While I was writing this, an e-mail discussion built among my friends. This isn’t surprising. We have been told that several people with significant problems are likely to appear in our classes. (A friend’s husband was getting quite violent threatening notes, but after he flunked the student at the big school he came over to our community college. There the student began to send threatening e-mails to one of my colleagues. The student’s sister is one of my daughter’s friends. They know their son has problems – but, they are also in a foreign country and don’t understand the system. Not that the rest of us do.) Not surprisingly, this is a problem we return to repeatedly at our division meetings and having guest speakers from counseling does little to reassure us. I suspect it is good we can’t arbitrarily throw such a student out, but some are (which one? we ask) ticking bombs. Here are the links my friends have been circulating: New York Times , Washington Post. I have my doubts that the mentally ill are a larger percentage of the student population than in our youth; we did, however, have a good deal fewer rights and a good deal less privacy.

7 thoughts on “Trade-Offs”

  1. Clayton Cramer has an interesting article on that point:

    I think it is useful to promote an alternate course of action, as opposed to ineffective gun laws, in the face of these massacres. “Just suck it up” is not a response that people like to hear.

  2. Thanks Jim
    I’ve thought about this often but am never sure how anecdotal my understanding is. Cramer’s writing a book and clearly feels it is an important issue. What strikes me as surprising is that publishers don’t think it has an audience. Surely that is becauwe they haven’t thought about it – or are too young to be able to see the changes that have come in the last fifty years. Ignoring problems doesn’t make them go away. Amd this change has led to less civil (even when not dangerous) exchanges at many retailers, on many street corners, and in many classrooms.

    The choices are not always easy nor always obvious. But we are making them blindly and ineffetively by pretending there is no dilemma. There is. And a civil society is likely to only contain so much chaos. We no longer have the frontier as a pressure valve, for one thing.

  3. The question that is always asked is “Why should we wait for people to commit a crime before we hang them?”

    In Soviet Union and People’s Republic of (fill in name) people are hanged first and no one asks questions later. However, assassinations and terrorism still occur. People still live in terror – although mostly they fear Homeland Security.

    Conservatives argue that no one should be punished for evil thoughts except by God.

    Liberals argued that because there is not God and because there is not Evil, that abnormal thoughts should be punished by Our All Wise and All Seeing (fill in blank with proper title) or one of his agents.

  4. Ginny,

    I’m afraid this is a topic of which I know next to nothing. I do wonder if increased urbanization and the polices you mentioned bring such souls into contact with more people and thus more chance of such horrific acts?

    Very sad events. Very sad indeed.

    Prayers for the victims and families.

    – Madhu

  5. Thanks Madhu.

    Certainly “street people” (of whom the majority are mentally ill) are in constant contact with others. And not in very positive ways – either for themselves or others.

    Bennett said we won’t always be willing to “suck it up” – but I’m not sure that is what we are being told. It is more that these become a rallying call for peripheral (and sometimes irrelevant issues). The tragedy is people have died and the truth is that a pretty large percentage of people who do things like this aren’t just disturbed – they are obviously crazy and have been doing and saying much that would indicate they are.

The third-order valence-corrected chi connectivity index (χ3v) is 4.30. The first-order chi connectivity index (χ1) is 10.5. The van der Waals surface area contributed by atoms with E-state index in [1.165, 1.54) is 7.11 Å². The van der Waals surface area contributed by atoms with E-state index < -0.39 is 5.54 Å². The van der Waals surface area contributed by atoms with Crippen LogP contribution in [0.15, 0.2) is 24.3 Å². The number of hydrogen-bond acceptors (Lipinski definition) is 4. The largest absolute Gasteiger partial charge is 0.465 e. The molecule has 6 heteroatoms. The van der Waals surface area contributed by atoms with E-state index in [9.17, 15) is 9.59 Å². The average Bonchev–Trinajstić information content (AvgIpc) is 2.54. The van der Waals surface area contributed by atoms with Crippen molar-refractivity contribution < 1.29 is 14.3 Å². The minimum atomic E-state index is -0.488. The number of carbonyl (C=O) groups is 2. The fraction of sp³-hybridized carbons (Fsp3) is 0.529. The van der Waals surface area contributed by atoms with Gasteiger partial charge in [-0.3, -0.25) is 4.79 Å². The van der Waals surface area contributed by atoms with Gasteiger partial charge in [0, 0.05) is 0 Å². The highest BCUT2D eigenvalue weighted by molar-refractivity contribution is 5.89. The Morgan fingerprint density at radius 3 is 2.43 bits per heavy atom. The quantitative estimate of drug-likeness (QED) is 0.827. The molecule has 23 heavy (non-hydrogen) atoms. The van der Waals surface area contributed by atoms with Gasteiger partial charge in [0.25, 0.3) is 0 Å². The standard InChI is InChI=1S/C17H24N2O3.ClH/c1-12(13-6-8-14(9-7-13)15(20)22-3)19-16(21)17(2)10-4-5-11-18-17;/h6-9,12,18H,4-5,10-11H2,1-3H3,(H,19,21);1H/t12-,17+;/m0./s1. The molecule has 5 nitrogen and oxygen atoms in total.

The logo for the memorial seems in bad taste – partially because it doesn’t say what you did – that this was sad and we need prayers for the victims and families.

  6. Sorry I didn’t see this earlier. My personal experience was mostly at a VA hospital in west Los Angeles so the patents were all men. I had a summer job (when medical students still got the summer off) to do routine physicals on 200 psychotic men. The psychiatrists didn’t want to do them as it would” contaminate” their relationship with the patients. This was still the era of psychoanalysis. Fortunately, the chief of the service on that ward (It was its own building) was a terrific guy who was chiefly interested in psychosis. He was a full professor at UCLA. His name was George Harrington. His father had been a lay analyst and had moved to Austria to study under Freud. George had sat on Freud’s knee when a child. He said he had become an analyst at age 17 and a summer at the Kansas State Hospital (His father was then at Menninger) convinced him that analysis was useless in psychosis. He told me it was probably some unknown vitamin deficiency. At least he was convinced it was organic. I spent 8 hours a day talking to schizophrenics. It was fascinating but exhausting. At the same time, I was doing physical exams, including rectal exams. I actually found a prostate cancer in one patient. At that time, about 10% of patients who died in mental hospitals were found to have brain tumors. Of course, diagnostic measures were primitive and patients were very stoic and difficult to examine. I found a case of appendicitis on a patient who did not complain of pain but just looked “different: that day.

    I also spent a few days on the locked ward where dangerous patients were housed. One of them was a fascinating man. He had played football at USC and had married Den Acheson’s daughter, a very unusual story as he was black. He became psychotic and, because of threatening behavior, was in the locked ward. I was learning about psychological testing and saw his test. It was very odd but had signs that he might have been playing with the test. The psychologist told me that he wasn’t sure the guy was crazy. There were signs of joking and playing with the psychologist’s mind in the test. It was an eerie situation. This was 1962 and he had been there for years.

  7. Thanks. 10% brain tumors and what’s happened since in terms of diagnosis surely must be a factor in the reduction of those truly needing institutionaizing.